A Brief “Bonus” Book Summary from Books At a Glance
By Benjamin J. Montoya
About the Author
Jay W. Richards, Ph.D., O.P., is an Assistant Research Professor in the School of Business and Economics at The Catholic University of America
It is no political secret that people take sides on the camps of capitalism and communism. The author of this book used to side with communism. But as he studied the issue further as a Christian, he realized that his acceptance of communism and rejection of capitalism was based on eight myths that will be addressed in this book:
- The Nirvana Myth (contrasting capitalism with an unrealizable ideal rather than with its live alternatives)
- The Piety Myth (focusing on our good intentions rather than on the unintended consequences of our actions)
- The Zero-Sum Game Myth (believing that trade requires a winner and a loser)
- The Materialist Myth (believing that wealth isn’t created, it’s simply transferred)
- The Greed Myth (believing that the essence of capitalism is greed)
- The Usury Myth (believing that working with money is inherently immoral or that charging interest on money is always exploitive)
- The Artsy Myth (confusing aesthetic judgments with economic arguments)
- The Freeze-Frame Myth (believing that things always stay the same—for example, assuming that population trends will continue indefinitely, or treating a current “natural resource” as if it will always be needed)
Table of Contents
Chapter 1 Can’t We Build a Just Society?
Chapter 2 What Would Jesus Do?
Chapter 3 Doesn’t Capitalism Foster Unfair Competition?
Chapter 4 If I Become Rich, Won’t Someone Else Become Poor?
Chapter 5 Isn’t Capitalism Based on Greed?
Chapter 6 Hasn’t Christianity Always Opposed Capitalism?
Chapter 7 Doesn’t Capitalism Lead to an Ugly Consumerist Culture?
Chapter 8 Are We Going to Use Up All the Resources?
Chapter 1: Can’t We Build a Just Society?
The author of this book has a story that is like many. He went to college in support of communism and his college courses allowed him to study and firm up his view on that position even further. But the key question for Christians is this: is the model of communism a biblical model and one that has historically delivered on what it promises?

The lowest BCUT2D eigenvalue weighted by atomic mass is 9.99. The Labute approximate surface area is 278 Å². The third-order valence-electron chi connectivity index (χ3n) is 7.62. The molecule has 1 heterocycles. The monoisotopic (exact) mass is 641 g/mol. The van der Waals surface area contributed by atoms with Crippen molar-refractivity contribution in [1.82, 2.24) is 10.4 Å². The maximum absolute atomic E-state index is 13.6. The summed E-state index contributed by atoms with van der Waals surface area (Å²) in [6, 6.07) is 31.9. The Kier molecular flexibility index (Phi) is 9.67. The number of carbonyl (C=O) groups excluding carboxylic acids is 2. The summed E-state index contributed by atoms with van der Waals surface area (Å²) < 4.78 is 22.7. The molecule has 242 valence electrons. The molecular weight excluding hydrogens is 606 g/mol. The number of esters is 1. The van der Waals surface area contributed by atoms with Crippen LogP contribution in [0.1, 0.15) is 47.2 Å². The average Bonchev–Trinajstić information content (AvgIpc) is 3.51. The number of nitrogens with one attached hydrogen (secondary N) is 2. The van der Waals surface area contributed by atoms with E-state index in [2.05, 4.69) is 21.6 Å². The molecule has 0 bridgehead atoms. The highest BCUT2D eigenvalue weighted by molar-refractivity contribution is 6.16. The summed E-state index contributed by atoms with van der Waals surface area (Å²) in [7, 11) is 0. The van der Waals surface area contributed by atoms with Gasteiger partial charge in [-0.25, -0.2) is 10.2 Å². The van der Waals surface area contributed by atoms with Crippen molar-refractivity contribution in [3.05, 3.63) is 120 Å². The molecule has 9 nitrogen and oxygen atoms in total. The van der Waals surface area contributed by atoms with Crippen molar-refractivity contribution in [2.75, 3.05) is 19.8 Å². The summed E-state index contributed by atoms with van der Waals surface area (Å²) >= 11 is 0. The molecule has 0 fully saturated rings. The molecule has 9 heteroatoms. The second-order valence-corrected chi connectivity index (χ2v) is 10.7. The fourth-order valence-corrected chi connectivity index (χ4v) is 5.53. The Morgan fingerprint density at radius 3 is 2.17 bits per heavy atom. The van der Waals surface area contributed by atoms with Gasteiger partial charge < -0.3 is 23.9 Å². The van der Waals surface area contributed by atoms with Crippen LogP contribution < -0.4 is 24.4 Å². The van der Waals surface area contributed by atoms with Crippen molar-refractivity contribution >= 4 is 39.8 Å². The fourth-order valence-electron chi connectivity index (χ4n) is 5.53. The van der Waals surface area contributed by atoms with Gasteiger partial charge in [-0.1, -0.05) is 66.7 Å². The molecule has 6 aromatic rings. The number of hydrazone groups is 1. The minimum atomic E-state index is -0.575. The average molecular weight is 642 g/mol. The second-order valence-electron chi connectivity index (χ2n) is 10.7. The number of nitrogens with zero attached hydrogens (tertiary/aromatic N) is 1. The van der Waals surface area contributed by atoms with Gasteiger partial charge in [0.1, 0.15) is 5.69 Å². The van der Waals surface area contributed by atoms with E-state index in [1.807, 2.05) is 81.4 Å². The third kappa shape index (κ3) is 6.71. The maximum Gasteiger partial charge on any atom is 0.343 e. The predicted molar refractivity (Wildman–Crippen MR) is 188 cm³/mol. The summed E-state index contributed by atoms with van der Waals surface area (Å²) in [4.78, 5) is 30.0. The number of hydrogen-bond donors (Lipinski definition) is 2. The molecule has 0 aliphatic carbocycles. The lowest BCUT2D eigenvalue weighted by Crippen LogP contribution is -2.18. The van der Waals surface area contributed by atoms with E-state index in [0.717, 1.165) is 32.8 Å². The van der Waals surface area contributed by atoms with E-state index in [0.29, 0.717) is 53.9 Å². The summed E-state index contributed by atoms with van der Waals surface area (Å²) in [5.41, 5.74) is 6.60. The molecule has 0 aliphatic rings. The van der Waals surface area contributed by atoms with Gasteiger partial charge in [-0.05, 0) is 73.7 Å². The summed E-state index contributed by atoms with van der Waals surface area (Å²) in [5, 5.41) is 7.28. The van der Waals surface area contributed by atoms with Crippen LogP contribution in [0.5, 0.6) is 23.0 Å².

There have been many who have looked at what the Jerusalem church did in Acts 2 as a way to support communism from the Bible. Christians there were living communally and sharing their goods. But what this interpretation fails to realize is that this chapter described what was happening, not prescribing a model for all Christians everywhere at all times. Similarly, people cite Peter’s condemnation of Ananias and Sapphira as support of communism. The problem with this interpretation is not that they owned private property or that they sold it to give it away—the problem was that they lied about keeping some of the profits for themselves. The issue was not that they kept part of the profits. It was the dishonesty.
Communism has never delivered on what it promises. It promises a kind of utopia that never comes about. Part of the reason why is that communism is dehumanizing, treating humans and their society like wet clay that can be shaped however politicians want. That has never worked. What has happened is that the leaders in charge have had to kill their opposition to try to accomplish their goals. The amount of people they have killed for such reasons is staggering:
China 65 million
U.S.S.R. 20 million
North Korea 2 million
Cambodia 2 million
Africa 1.7 million
Afghanistan 1.5 million
Vietnam 1 million
Eastern Europe 1 million
Latin America 150,000
Source: The Black Book of Communism (Cambridge, MA: Harvard Univ. Press, 1999), 4.
Christians must remember that when it comes to our place in this world, we live in the now-but-not-yet. Yes, God is reigning over creation. But, we have to wait to see that reign like the Bible predicts it will be one day. Things now will not look like they should. We have to accept that. Does that mean we do nothing to try to make society better? Of course not. But it means that our expectations for this world regarding economics and politics need to be kept in check to avoid accepting the myths of communism.
The myth debunked in this chapter is the Nirvana myth: contrasting capitalism with an unrealizable ideal rather than live with its alternatives.
Chapter 2: What Would Jesus Do?
What would Jesus do with our discussion of communism and capitalism? Would his teachings support the former out of good intentions for the people who need wealth redistributed? Let’s consider the issues carefully.
First, Jesus’s teachings about having compassion on others do not in any way support communism. That is a clear misreading of his teachings. There is no question that God shows his concern for the poor throughout Scripture. We ought to help and remember the poor. But, economically, despite the importance of motivation, what we actually end up doing is what matters.[To continue reading this summary, please see below....]
Buy the books
MONEY, GREED, AND GOD: THE CHRISTIAN CASE FOR FREE ENTERPRISE, by Jay W. Richards